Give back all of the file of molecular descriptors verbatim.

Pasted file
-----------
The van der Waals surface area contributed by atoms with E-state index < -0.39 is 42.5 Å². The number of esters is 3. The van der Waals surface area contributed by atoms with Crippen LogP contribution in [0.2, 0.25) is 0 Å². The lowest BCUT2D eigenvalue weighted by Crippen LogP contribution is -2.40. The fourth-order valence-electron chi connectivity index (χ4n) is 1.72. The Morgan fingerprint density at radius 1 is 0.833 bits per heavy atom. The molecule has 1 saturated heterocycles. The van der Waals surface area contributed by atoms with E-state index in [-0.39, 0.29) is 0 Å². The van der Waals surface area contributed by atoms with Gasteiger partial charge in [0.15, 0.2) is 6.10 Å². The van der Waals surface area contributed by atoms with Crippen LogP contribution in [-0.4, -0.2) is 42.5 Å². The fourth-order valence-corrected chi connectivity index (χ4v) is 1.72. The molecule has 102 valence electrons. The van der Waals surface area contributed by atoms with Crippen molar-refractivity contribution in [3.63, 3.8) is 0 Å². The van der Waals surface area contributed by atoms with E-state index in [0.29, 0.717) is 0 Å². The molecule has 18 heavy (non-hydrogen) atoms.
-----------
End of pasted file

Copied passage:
The van der Waals surface area contributed by atoms with E-state index < -0.39 is 42.5 Å². The number of esters is 3. The van der Waals surface area contributed by atoms with Crippen LogP contribution in [0.2, 0.25) is 0 Å². The lowest BCUT2D eigenvalue weighted by Crippen LogP contribution is -2.40. The fourth-order valence-electron chi connectivity index (χ4n) is 1.72. The Morgan fingerprint density at radius 1 is 0.833 bits per heavy atom. The molecule has 1 saturated heterocycles. The van der Waals surface area contributed by atoms with E-state index in [-0.39, 0.29) is 0 Å². The van der Waals surface area contributed by atoms with Gasteiger partial charge in [0.15, 0.2) is 6.10 Å². The van der Waals surface area contributed by atoms with Crippen LogP contribution in [-0.4, -0.2) is 42.5 Å². The fourth-order valence-corrected chi connectivity index (χ4v) is 1.72. The molecule has 102 valence electrons. The van der Waals surface area contributed by atoms with Crippen molar-refractivity contribution in [3.63, 3.8) is 0 Å². The van der Waals surface area contributed by atoms with E-state index in [0.29, 0.717) is 0 Å². The molecule has 18 heavy (non-hydrogen) atoms.